Friday, 20 January 2012


This time three years ago I was sitting in a large lecture theatre with my notes in a perspex folder as I listened. In front of me, nestled in my lap was the beginnings of my belly, that would continue to swell for the next few weeks as the Possum grew. I was no longer a student, and yet sitting there in the lecture theatre, I may as well have been, and life was not so very different to a few weeks earlier when I had been just a student.

My clothes were plain and boring. Partly because maternity wear was mostly plain and boring and partly because I couldn't afford much else. But it was also because part of me didn't care, and the part that did was too vain to accept that I couldn't wear the sorts of clothes I'd like to. I liked that I got a free pass in pregnancy anyway, as I listened to those lectures, surrounded by the excited hubbub of my fellow interns as we prepared to step out into the world for the first time and use that hard won "doctor" in front of our names.

We were naive and excited and optimistic. We had survived medical school and the world was ours for the taking. Bring on the ER scenes of jumping on someone's chest and watching them come back to life while we patted ourselves on our backs for a job well done. The fact that my first arrest that I arrived at was a shambles should have given me a heads up, but that naive idealism pervaded my first few months of medicine. And every time someone called me "doctor" a thrill went through me, as it registered that yes, I was.

I went on maternity leave, came back, and I chronicled the disaster that that was. I didn't come back with my adrenaline fuelled idealism and excited determination to make a difference. I came back desperate and isolated, dreading being at work and dreading being at home. It is no wonder that those first few months were so horrible that I have nearly blocked them from my conscience. But I survived them. Barely. And ended up in Palliative Care.

Palliative Care was to be the hardest and possibly the best rotation I did as an intern. I fought against it, it was the area of medicine I feared most, my personal experience being limited to ideas of giving up and saying goodbye. I learned it was not like that, and that the people who go into this area of medicine are the most dedicated and caring doctors I ever met. There is no money in palliation. Very little respect. So those that are there do it because they truly want to make a difference... and they do.

But by the end of 3 months of dealing with those that were sick and dying and afraid, I was a complete mess. Breaking point on so many fronts, falling apart while being the best doctor I could, leaving behind a family in tatters and so fragile that I felt as if I were made of glass. Transparent and brittle. But there was one saving grace, one tiny spark inside that illuminated through my limbs. I was a better doctor.

For the next 18 months I worked so hard that sometimes I'm not sure I slept. I learned to laugh again. I left home in darkness and often came home in darkness. I learned so much. I learned what it feels like to do chest compressions on someone when rigor has already started to set in. I learned what it's like to push a catheter into an epidural space and the unique joy that is seeing crystalline fluid drip from the end of the needle to show you're in the right spot. I also learned the fear in seeing that fluid flow bright yellow, thick as mustard.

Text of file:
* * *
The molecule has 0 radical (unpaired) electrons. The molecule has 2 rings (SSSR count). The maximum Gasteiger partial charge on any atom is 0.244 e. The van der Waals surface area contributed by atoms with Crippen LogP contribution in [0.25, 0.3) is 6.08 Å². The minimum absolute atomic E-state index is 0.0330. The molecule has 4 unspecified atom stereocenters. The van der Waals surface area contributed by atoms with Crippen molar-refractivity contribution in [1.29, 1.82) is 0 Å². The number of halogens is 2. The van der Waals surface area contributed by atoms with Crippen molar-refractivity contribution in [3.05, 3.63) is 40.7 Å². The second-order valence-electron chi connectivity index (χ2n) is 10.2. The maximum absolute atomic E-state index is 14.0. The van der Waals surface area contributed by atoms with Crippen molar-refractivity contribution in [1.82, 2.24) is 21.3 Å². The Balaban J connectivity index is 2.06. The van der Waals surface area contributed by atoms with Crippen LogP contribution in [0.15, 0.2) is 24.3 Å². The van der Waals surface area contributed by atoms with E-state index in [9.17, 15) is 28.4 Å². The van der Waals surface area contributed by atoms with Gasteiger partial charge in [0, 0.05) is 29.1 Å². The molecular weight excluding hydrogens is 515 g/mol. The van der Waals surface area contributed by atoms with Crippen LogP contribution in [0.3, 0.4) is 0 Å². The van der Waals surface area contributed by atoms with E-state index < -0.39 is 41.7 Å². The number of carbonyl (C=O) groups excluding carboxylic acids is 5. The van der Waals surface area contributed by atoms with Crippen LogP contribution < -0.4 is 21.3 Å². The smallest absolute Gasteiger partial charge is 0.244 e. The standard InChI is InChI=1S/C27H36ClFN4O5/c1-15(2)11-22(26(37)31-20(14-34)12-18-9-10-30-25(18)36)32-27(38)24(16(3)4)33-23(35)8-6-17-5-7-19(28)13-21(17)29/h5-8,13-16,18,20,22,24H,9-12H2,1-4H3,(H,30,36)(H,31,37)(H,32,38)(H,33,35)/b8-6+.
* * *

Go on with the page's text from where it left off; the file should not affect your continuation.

I ordered x-rays, I attended crash calls, I took more blood than flows around my body. I prescribed medications I'd never even heard of, and looked up the formulations on MIMS guiltily, wondering how it is that people have so much faith in doctors. I became so slick with taking blood and putting in cannulas that other doctors would call me to come help. I made people laugh at 2am in the darkness as I punctured their feet and finally found a vein in the circle of light from the lamp so that they would mind less at the tourniquet and stop being so terrified.

I sat in the doctor's lounge and watched the sunrise more times than I can remember. A full lunar eclipse one night. Fireworks another. I fell asleep on the chairs, with my pager clutched in my hand, waking instantly as it vibrated and dashing off to put out more fires. I learned to do so many things that it didn't matter if I was mostly asleep, so long as I could do them effectively and not cause pain or fear.

I experienced death. I learned the smell that heralds multiorgan failure and felt the keening pain of it when it happened to someone I'd come to know. I found that there's comfort in sitting next to a bed in the twilight, when no one even really knows you're there and listening to the breath of someone whose inhalation may be their last. Tinkering with the syringe driver to make sure that everything was perfect. An event coordinator for the last moments on Earth. I learned there are good deaths and there are bad deaths, and tried to explain the difference to the desperate and afraid. I cried sometimes, but not very often. The worst days leaving me empty so that I didn't even know how to feel.